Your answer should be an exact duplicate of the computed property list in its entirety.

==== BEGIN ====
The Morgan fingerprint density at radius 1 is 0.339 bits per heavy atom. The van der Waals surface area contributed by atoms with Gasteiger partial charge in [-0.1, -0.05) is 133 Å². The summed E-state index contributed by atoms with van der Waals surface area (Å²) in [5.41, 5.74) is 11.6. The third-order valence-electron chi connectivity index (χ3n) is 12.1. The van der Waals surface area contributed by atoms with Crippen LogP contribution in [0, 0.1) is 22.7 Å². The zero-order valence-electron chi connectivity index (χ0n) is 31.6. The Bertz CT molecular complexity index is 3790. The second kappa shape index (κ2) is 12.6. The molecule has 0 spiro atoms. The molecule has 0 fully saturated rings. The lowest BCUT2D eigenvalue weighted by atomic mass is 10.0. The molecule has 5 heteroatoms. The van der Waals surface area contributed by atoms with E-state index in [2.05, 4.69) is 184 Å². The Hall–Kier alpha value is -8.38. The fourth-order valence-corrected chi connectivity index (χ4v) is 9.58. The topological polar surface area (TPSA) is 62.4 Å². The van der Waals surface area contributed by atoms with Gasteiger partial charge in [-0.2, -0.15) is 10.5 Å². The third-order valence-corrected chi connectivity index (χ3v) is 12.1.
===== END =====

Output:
The Morgan fingerprint density at radius 1 is 0.339 bits per heavy atom. The van der Waals surface area contributed by atoms with Gasteiger partial charge in [-0.1, -0.05) is 133 Å². The summed E-state index contributed by atoms with van der Waals surface area (Å²) in [5.41, 5.74) is 11.6. The third-order valence-electron chi connectivity index (χ3n) is 12.1. The van der Waals surface area contributed by atoms with Crippen LogP contribution in [0, 0.1) is 22.7 Å². The zero-order valence-electron chi connectivity index (χ0n) is 31.6. The Bertz CT molecular complexity index is 3790. The second kappa shape index (κ2) is 12.6. The molecule has 0 spiro atoms. The molecule has 0 fully saturated rings. The lowest BCUT2D eigenvalue weighted by atomic mass is 10.0. The molecule has 5 heteroatoms. The van der Waals surface area contributed by atoms with E-state index in [2.05, 4.69) is 184 Å². The Hall–Kier alpha value is -8.38. The fourth-order valence-corrected chi connectivity index (χ4v) is 9.58. The topological polar surface area (TPSA) is 62.4 Å². The van der Waals surface area contributed by atoms with Gasteiger partial charge in [-0.2, -0.15) is 10.5 Å². The third-order valence-corrected chi connectivity index (χ3v) is 12.1.